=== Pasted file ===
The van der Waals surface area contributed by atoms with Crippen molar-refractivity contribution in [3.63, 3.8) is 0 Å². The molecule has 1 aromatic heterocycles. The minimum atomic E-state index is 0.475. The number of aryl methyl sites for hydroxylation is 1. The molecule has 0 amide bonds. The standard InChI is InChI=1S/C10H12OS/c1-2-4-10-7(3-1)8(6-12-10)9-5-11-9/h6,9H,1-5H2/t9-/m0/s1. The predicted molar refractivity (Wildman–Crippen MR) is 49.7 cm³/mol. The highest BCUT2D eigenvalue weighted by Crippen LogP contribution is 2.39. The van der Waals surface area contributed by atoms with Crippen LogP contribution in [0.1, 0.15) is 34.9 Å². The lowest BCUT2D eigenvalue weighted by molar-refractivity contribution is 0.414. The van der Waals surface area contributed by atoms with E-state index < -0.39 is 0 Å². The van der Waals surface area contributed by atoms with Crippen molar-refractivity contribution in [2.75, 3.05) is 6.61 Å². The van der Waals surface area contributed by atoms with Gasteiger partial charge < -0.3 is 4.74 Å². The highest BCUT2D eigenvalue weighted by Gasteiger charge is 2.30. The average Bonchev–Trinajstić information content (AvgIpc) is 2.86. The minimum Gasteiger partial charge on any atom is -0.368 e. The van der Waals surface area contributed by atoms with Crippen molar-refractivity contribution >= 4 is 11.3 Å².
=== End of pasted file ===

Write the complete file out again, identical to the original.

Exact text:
The van der Waals surface area contributed by atoms with Crippen molar-refractivity contribution in [3.63, 3.8) is 0 Å². The molecule has 1 aromatic heterocycles. The minimum atomic E-state index is 0.475. The number of aryl methyl sites for hydroxylation is 1. The molecule has 0 amide bonds. The standard InChI is InChI=1S/C10H12OS/c1-2-4-10-7(3-1)8(6-12-10)9-5-11-9/h6,9H,1-5H2/t9-/m0/s1. The predicted molar refractivity (Wildman–Crippen MR) is 49.7 cm³/mol. The highest BCUT2D eigenvalue weighted by Crippen LogP contribution is 2.39. The van der Waals surface area contributed by atoms with Crippen LogP contribution in [0.1, 0.15) is 34.9 Å². The lowest BCUT2D eigenvalue weighted by molar-refractivity contribution is 0.414. The van der Waals surface area contributed by atoms with E-state index < -0.39 is 0 Å². The van der Waals surface area contributed by atoms with Crippen molar-refractivity contribution in [2.75, 3.05) is 6.61 Å². The van der Waals surface area contributed by atoms with Gasteiger partial charge < -0.3 is 4.74 Å². The highest BCUT2D eigenvalue weighted by Gasteiger charge is 2.30. The average Bonchev–Trinajstić information content (AvgIpc) is 2.86. The minimum Gasteiger partial charge on any atom is -0.368 e. The van der Waals surface area contributed by atoms with Crippen molar-refractivity contribution >= 4 is 11.3 Å².